Sunday, October 25, 2015

American Girl

"Well, she was an American girl
Raised on promises
She couldn't help but thinkin'
That there was a little more to life somewhere else
After all it was a great big world
With lots of places to run to"
- "American Girl" by Tom Petty and the Heartbreakers

It's October 25th. It is October 25th, but my brain refuses to accept it. I'm now in Oregon, and the outside temperature is the warmest I've encountered in 2 solid months. I'm wearing short sleeves and crop pants while everyone else pulls on thick socks and extra jackets. If it weren't for the cheesy blow-up Halloween decorations in people's front yards or the ubiquity of pumpkin spice lattés, I would have no way of knowing that it was already mid-autumn. My world is covered in crunchy gold leaves, but my skin still thinks it's summer.

Coming home is always hard, especially after long trips. The first time my jet-lagged body woke up in the early morning in my dark apartment, I had to remind myself where I was. It feels as if I've traveled to another planet, in another universe where time runs on a different scale. Thankfully, I've had plenty of friends around to help me transition back to life in Coos Bay. Caitlin, my labmate, picked me up at the airport, and I spent my first day back at OIMB doing nothing but catching up with other students. For the first time in a long time, I have friends at my institute, so it felt good to see them again.
Daniel and the Blonde performing at Seven Devils Brewing.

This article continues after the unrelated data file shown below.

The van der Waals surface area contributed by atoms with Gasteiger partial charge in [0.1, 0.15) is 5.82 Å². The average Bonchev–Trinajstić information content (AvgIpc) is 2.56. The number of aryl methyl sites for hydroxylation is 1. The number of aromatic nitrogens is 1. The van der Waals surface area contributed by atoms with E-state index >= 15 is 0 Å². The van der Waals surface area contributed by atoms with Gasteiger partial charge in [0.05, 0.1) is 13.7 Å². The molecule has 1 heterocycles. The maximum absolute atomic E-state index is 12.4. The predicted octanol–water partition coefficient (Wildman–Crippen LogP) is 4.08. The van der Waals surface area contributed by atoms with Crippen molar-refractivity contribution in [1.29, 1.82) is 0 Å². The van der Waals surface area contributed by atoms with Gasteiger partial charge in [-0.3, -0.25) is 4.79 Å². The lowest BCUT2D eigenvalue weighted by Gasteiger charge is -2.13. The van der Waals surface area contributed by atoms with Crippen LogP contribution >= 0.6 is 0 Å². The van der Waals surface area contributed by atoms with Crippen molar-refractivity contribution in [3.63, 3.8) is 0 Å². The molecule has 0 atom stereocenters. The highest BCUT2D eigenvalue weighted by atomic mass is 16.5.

Photo by Jesse Borland.

A group of us went out on Friday evening to an establishment I affectionately call "The OIMB Extension Office." Seven Devils Brewing Company was started by an OIMB graduate and her husband, and the staff is dominated by current and former OIMB students. It's the go-to hang-out for Coos Bay's young, educated population. On Friday, there happened to be a band playing classic Americana music - folksy, almost bluegrass. I found myself explaining to our Portuguese post-doc what bluegrass was, and only then did I realize how quickly I had slid back into American Kirstin - just 24 hours after landing in Oregon, I was sitting in a microbrewery, listening to Appalachian folk music as if it were no big deal. I hadn't felt the gears shift this time, but I guess it had happened all the same.

In the coming months, I plan to explore every side of American Kirstin, mostly because I'm going to be stuck here for a while. Now that my Svalbard settlement plate experiment is finished, every data point that I need for my dissertation has been collected. All the numbers I need are on my computer, so as of right now, my sole responsibility is sitting in my office, analyzing data, and writing papers until the day I graduate. I have no more field trips planned, no more experiments, no more cruises, no more trips. It feels a bit strange and even sad to admit that, but of course I can't exclude the possibility that something will come up. You never know.

For now, I'm going to settle in to Coos Bay and enjoy the time I have left here. I'm going to establish a regular work schedule and give myself plenty of rest. I'm going to wear skirts and earrings to the lab and actually feel like a woman. I'm going to invest in relationships, invest in my institute, invest in my town. And who knows - maybe I'll rediscover American Kirstin.

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